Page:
Is there a basic approach by the Family Court to children’s living arrangements after separation?
Yes, Family Law sets out that accept in exceptional circumstances, it is in the interest of the child to regularly spend time with both parents. The issue between parents is often about how to sort out which parent the child lives with and how and when the child will spend time with the other parent.
How do you resolve issues about children?
The best way to resolve these issues is to talk to your ex-spouse/ex-partner and reach agreement. It is wise though to obtain independent legal advice before you do that so you know exactly where you stand.
Take advantage of our advice session to obtain legal advice at this stage.
What information will we want to know at a first interview to be able to advise on issues relating to your children’s living arrangements?
We will want to know:
- The full names and dates of birth of your children.
- What the care arrangements have been for your children after they were born and as they grew up.
- What have been the care arrangements for your child/children in the immediate past.
- Whether they are school age, if so, are there any particular arrangements for the care for before and after school and/or on weekends in the event that either you or your
ex-spouse/ex-partner work outside normal business hours.
- Whether there are any particular issues relating to your child/children’s health or any particular issues relating to either your or your ex-spouse/ex-partner’s health.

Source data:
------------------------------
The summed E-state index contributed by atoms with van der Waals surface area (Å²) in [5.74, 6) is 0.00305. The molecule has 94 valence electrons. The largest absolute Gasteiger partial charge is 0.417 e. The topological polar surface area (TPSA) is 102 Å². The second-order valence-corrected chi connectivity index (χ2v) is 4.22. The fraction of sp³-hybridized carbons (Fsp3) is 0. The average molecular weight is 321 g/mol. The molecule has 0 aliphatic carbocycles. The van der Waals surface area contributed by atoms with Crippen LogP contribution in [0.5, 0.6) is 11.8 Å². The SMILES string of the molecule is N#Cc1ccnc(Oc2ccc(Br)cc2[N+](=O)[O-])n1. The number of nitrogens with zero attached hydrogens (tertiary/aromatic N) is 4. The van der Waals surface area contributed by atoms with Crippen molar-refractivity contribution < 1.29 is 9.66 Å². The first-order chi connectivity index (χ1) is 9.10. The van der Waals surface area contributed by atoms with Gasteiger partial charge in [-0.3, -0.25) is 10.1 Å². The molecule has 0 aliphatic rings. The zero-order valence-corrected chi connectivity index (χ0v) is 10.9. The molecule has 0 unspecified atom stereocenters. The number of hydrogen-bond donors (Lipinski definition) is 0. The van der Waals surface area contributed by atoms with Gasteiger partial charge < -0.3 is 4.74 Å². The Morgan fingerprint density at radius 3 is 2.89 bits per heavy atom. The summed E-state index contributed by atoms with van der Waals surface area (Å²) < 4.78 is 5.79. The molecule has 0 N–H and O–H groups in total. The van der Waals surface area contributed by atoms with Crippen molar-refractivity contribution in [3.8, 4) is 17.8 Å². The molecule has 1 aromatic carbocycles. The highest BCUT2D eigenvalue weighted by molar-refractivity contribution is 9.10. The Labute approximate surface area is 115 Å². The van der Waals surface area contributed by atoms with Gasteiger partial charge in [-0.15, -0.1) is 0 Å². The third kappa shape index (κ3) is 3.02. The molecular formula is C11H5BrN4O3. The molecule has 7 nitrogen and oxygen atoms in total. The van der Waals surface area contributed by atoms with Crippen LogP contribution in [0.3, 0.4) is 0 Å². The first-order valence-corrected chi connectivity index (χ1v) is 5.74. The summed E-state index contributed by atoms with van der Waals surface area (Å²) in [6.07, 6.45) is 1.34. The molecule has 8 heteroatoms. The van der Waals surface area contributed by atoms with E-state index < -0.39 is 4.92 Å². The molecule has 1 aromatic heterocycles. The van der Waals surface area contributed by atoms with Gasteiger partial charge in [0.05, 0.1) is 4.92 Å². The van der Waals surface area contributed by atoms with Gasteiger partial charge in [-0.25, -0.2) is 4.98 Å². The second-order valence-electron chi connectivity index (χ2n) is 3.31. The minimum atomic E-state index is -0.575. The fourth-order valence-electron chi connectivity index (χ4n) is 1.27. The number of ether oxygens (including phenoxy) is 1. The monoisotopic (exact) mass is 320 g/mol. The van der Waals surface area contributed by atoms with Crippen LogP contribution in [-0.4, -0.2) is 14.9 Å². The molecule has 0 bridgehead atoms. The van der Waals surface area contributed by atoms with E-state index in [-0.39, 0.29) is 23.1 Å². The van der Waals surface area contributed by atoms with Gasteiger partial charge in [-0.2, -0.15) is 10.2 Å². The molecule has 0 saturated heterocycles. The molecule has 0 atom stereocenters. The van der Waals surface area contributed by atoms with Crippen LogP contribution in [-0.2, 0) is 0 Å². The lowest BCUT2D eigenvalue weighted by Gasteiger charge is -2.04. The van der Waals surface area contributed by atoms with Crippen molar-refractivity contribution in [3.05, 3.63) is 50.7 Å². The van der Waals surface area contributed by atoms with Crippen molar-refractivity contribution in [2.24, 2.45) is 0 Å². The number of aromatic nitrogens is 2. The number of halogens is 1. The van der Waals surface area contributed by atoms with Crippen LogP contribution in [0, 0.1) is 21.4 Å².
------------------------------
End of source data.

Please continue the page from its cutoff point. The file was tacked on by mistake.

What do I do if I reach agreement?
If you reach agreement with your ex-spouse/ex-partner it is best to get the Family Law Courts to make an order that reflects your agreement. The benefit of a court order is that if your ex-spouse/ex-partner does not stick with the agreement you can go to the court and have the agreement enforced. We can help in preparing the paperwork for you to obtain an order to reflect your agreement.
What happens if I do not reach agreement?
If you do not reach an agreement with your ex-spouse/ex-partner then we can apply to the Family Law Courts for orders for the living arrangements for your children or the terms upon which you might be able to spend time with your children. In most cases you are required to attend a Family Dispute Resolution (FDR) with a mediator before going to court to try and come to an agreement first. If the mediation and negotiations do not resolve the issue, the case is referred for trial.
What happens to your child/children whilst we are waiting for a trial to be heard?
The court will often make interim orders (orders made in the meantime) about your child whilst you and your ex-spouse/ex-partner wait for the trial. These interim orders can be very important because once you get to trial one of the things the courts will consider is the status quo (that is the current situation). If your child is well settled with the interim arrangements the court may be reluctant to change those arrangements. You can now see why it is so important to get legal advice early.
Are there time limits?
You can make an application to the Family Law Courts for orders about your children’s issues at any time. If your circumstances change or your ex-spouse/ex-partner’s circumstances change, you can reapply to the court for the existing orders to be changed and new orders to be made.